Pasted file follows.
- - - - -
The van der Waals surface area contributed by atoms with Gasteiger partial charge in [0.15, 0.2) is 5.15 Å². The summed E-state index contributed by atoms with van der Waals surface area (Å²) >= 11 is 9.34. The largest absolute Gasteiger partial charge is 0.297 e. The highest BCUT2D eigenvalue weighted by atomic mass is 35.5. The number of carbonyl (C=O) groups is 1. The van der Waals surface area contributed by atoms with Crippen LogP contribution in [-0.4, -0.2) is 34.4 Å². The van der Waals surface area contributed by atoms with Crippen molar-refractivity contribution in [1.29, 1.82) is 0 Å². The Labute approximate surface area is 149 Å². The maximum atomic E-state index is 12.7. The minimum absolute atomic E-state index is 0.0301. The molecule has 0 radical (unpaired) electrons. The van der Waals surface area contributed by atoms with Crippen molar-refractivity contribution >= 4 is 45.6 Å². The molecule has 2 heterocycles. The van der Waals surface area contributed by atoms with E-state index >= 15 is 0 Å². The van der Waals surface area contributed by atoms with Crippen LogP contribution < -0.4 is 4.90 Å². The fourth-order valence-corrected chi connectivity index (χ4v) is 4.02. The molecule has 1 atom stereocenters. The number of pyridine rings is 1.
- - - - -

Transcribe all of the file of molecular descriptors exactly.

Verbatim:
The van der Waals surface area contributed by atoms with Gasteiger partial charge in [0.15, 0.2) is 5.15 Å². The summed E-state index contributed by atoms with van der Waals surface area (Å²) >= 11 is 9.34. The largest absolute Gasteiger partial charge is 0.297 e. The highest BCUT2D eigenvalue weighted by atomic mass is 35.5. The number of carbonyl (C=O) groups is 1. The van der Waals surface area contributed by atoms with Crippen LogP contribution in [-0.4, -0.2) is 34.4 Å². The van der Waals surface area contributed by atoms with Crippen molar-refractivity contribution in [1.29, 1.82) is 0 Å². The Labute approximate surface area is 149 Å². The maximum atomic E-state index is 12.7. The minimum absolute atomic E-state index is 0.0301. The molecule has 0 radical (unpaired) electrons. The van der Waals surface area contributed by atoms with Crippen molar-refractivity contribution >= 4 is 45.6 Å². The molecule has 2 heterocycles. The van der Waals surface area contributed by atoms with E-state index >= 15 is 0 Å². The van der Waals surface area contributed by atoms with Crippen LogP contribution < -0.4 is 4.90 Å². The fourth-order valence-corrected chi connectivity index (χ4v) is 4.02. The molecule has 1 atom stereocenters. The number of pyridine rings is 1.